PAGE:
Pretend you’re writing letters to someone fictional, alive, deceased, past/future you as journal entries. Write like your entries will become your memoir! How can you make a seemingly mundane day feel more exciting? How can you live true to these creations of your life?
For daily writing try a prompt like “…fulfilled/inspired me today because…”, “I noticed…”, “I’d like to try…”, or “so and so brightened my day today because…” It doesn’t have to all be positive either. Sometimes simply writing out your strong feelings is enough to feel better because it validates/accepts them as they are or offers an opportunity for you to see it all in front of you. Alternatively, you could question, “how can I see this hard day as pivotal to my growth?” Rather than reflecting on the day that happened, you can choose to begin your day journaling, “Today I intend…”
If you’d like to use your journal writing for more objective self-awareness, an interesting resource I recently used in a research project is James Pennebaker’s Linguistic Inquiry and Word Count (LIWC). It allows you to input your personal writing and provides you with data from it, for example how emotional your writing is, how many “negative” words you use, how social your writing is vs how many times you write “I”. Pennebaker is a social psychologist who specializes in language for mental health. It’s pretty cool to have something pick up aspects in your writing you may not have otherwise noticed without having someone else read it. With your journals you can be as analytical and organized as you choose, or not at all!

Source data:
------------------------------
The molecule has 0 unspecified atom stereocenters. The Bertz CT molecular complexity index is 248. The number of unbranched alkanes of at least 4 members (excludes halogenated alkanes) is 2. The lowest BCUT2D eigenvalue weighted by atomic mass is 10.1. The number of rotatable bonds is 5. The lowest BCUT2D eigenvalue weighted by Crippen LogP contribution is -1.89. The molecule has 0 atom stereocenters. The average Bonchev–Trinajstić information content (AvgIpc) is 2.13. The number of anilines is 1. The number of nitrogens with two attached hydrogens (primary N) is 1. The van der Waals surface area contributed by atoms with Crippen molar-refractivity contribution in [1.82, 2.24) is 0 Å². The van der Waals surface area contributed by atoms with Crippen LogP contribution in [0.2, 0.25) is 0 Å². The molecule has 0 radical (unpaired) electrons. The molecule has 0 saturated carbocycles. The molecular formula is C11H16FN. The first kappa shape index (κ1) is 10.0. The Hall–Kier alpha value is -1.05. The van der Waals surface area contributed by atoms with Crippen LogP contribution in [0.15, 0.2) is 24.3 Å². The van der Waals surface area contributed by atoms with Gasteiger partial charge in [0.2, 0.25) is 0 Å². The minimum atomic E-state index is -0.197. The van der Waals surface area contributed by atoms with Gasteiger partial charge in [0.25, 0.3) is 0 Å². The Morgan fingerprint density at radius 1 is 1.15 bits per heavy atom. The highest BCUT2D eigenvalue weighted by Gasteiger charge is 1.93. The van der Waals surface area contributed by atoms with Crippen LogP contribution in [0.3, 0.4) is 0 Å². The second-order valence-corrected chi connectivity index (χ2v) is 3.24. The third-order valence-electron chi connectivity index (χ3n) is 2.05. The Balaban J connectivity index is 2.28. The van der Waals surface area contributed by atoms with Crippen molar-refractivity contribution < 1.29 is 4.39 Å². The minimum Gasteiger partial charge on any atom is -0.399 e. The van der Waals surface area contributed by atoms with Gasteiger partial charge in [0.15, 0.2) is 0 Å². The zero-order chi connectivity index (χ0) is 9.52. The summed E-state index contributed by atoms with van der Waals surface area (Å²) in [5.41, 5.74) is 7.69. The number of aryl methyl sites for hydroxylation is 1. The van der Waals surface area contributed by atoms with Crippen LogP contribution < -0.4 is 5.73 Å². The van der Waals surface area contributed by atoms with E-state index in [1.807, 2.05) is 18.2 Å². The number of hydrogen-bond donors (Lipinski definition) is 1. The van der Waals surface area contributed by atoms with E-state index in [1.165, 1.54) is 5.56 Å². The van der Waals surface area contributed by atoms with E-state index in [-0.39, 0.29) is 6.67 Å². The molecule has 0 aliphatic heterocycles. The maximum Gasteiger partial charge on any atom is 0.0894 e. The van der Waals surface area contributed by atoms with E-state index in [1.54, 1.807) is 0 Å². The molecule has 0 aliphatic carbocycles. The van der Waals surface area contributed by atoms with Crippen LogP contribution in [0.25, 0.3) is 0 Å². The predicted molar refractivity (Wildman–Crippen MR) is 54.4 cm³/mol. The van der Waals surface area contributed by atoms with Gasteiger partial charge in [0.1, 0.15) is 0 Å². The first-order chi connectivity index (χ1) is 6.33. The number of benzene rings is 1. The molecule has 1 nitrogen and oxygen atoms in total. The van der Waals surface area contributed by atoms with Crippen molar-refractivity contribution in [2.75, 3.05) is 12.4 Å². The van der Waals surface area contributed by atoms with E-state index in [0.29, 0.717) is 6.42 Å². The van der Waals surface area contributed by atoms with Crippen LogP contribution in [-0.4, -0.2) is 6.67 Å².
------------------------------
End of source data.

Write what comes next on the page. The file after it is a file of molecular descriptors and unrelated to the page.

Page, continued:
Sometimes I have lots to write, sometimes not so much. I try not to force it so it doesn’t become unpleasant, but often when I sit down with nothing to say I surprise myself with pages and insights. Like photos, my journal entries have served as snapshots into my life at the time whether it was high school, travels, firsts or lessons learned. For a while I had written every day, but my current journal is more of an as-needed place to go. I’ll overview the period of time since I last wrote and include whatever else that drove me to pick it up. I believe it has contributed to my self-awareness, compassion, emotion-regulation, creativity, and even improved my relationships. I’ve always felt I could write better than I speak, but I realize that my consistent writing has helped me become a better speaker and communicator. Writing gives me clarity to speak more confidently and expressively. It gives me a more authentic voice in communication and allows me to relate more deeply to others because I am in touch with raw emotions and human experiences.
Take the plunge! Go write and see what it does for you, what you can do for you! If you like this page, please share it.